Monday, April 24, 2017

Monday, April 24, 2017 11:25 am by Cristina in , , , , , ,    No comments
The Gay UK gives 4 stars to Sally Cookson's Jane Eyre.
Charlotte Brontë’s seminal work needs very little introduction and under the impressive direction of Sally Cookson, the story is beautifully brought to life in this National Theatre production, using a slew of innovative and varied theatrical techniques to provide a highly contemporary take on a classic tale. The set, consisting of a white curtained backdrop and multi-level wooden platforms accessed by a series of ladders and steps proves to be incredibly versatile and surprisingly effective in its portrayal of the various locations. The cast scramble over the set with energy and enthusiasm as they portray multiple characters meaning that there is an almost constant flow of movement on stage.  Simple props and a healthy dose of imagination on behalf of the audience provide for an effective, original and inventive presentation.
Nadia Clifford’s portrayal of the titular character is one which is full of confidence, life and determination, and Tim Delap’s performance as Rochester compliments it well, with his aloof and brooding quirkiness. Overseeing events is Melanie Marshall, who observes and narrates key aspects of Eyre’s life with bursts of jazz infused song utilising her beautiful and distinctive voice. The remainder of the cast play numerous roles with clear demarcation between characters and, in the case of Paul Mundell, with a little humour injected into the proceedings.
Quite what Brontë purists will make of the production is unknown, as, whilst the production sticks closely to the source material and lifts out text, passage and prose from it, this is not your run of the mill period costume drama. Instead, it is a refreshingly inventive, highly stylised and imaginatively presented piece which never loses the spirit of the novel, and which is as trailblazing and as forward thinking as the central character herself. (Paul Szabo)
And The Reviews Hub also gives 4 stars out of 5 to We Are Brontë, summing it up as 'joyous'.
Although based on a recognised stimulus of the Brontë sisters, there is certainly nothing predictable about this highly entertaining devised fringe comedy. Encompassing genres of improvisation, stand-up, clown and physical theatre, this show is simply unlike anything else.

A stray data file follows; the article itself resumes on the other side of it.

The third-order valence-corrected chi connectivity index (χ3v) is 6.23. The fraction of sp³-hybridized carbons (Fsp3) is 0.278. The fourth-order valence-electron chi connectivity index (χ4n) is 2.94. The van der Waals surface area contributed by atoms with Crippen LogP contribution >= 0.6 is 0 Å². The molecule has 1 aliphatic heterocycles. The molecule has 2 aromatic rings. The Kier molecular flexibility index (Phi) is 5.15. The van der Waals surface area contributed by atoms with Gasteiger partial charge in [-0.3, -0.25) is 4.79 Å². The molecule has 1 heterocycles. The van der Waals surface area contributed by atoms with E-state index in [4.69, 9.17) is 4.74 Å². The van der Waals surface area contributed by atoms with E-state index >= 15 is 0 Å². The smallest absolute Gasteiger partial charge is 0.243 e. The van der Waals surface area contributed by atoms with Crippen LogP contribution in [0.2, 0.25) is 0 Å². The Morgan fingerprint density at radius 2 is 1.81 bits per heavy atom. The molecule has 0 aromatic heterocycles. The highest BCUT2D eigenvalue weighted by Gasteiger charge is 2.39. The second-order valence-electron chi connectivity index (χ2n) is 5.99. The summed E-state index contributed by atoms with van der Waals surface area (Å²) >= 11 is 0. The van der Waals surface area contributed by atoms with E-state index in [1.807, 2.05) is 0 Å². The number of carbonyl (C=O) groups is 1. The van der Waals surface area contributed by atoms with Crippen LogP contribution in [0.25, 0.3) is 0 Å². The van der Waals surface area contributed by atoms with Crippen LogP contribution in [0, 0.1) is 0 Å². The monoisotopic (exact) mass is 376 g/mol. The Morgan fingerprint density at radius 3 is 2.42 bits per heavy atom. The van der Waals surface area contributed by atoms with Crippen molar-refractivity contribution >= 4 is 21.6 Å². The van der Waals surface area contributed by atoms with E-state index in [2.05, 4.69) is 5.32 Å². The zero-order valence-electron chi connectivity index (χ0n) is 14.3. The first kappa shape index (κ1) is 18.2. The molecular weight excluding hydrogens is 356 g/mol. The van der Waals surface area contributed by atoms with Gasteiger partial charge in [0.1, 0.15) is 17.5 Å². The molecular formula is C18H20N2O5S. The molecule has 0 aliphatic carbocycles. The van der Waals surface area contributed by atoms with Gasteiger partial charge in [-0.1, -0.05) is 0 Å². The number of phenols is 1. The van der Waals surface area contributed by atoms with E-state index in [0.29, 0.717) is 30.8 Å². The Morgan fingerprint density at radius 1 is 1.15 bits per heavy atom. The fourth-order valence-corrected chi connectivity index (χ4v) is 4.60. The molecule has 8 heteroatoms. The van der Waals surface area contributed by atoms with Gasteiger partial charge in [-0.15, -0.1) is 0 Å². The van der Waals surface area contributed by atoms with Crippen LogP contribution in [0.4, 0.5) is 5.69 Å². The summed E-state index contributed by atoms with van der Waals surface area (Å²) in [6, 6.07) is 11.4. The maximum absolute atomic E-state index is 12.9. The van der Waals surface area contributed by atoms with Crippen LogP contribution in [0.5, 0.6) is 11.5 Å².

Set in the rolling hills of Yorkshire, the devisers and performers Sarah Corbett and Angus Barr, transport their audience to the fictional and real world of the Brontës and share a patchwork collage of gothic physical imagery. From the beginning there is a delightful honesty to the show as the fourth wall is immediately broken, hacking that comfortable barrier and opening up a dialogue in the room – complete with an entirely random Q&A session halfway though. This becomes the crux of the production, with the performers frequently coming out of character and offering a sustained stream of witty self-commentary. By playing up to the role of performers putting on a show, a joyous parody of theatre-making is allowed to emerge; a giggle at the fact that theatre isn’t real life and is just a silly game and boy, do they play.
Through exceptional comic timing and a genuine ear for the audience, Corbett and Barr keep the room alive through their craft. Barr, the seeming brains of the operation, holds the higher, more assertive status out of the two and frequently converses with the audience, much to Corbett’s horror. He has a wonderfully childish energy to him and his improvisational skills are something to be commended and awed. Corbett, on the other hand, with expressions that are fascinatingly hypnotic, full of energy, dynamism and vulnerability, perfectly compliments her counterpart and too has an admirable commitment to her craft. Complete with ramshackle props, both the performers are possessed with play as they construct a ridiculous and hysterical narrative that, despite its complete absurdity, contains creative, clever and romantic images. To see two adults fully at play is rare but absolutely uplifting and an aspect sometimes sadly forgotten about in theatre.
To put it simply – the show is unreservedly silly, and a truly unique experience that no audience member will see the same of twice. A fringe piece through and through, it is utterly untameable; much like Cathy Earnshaw herself or even the wigs featured in the production that certainly have a mind of their own. (Sophie Huggins)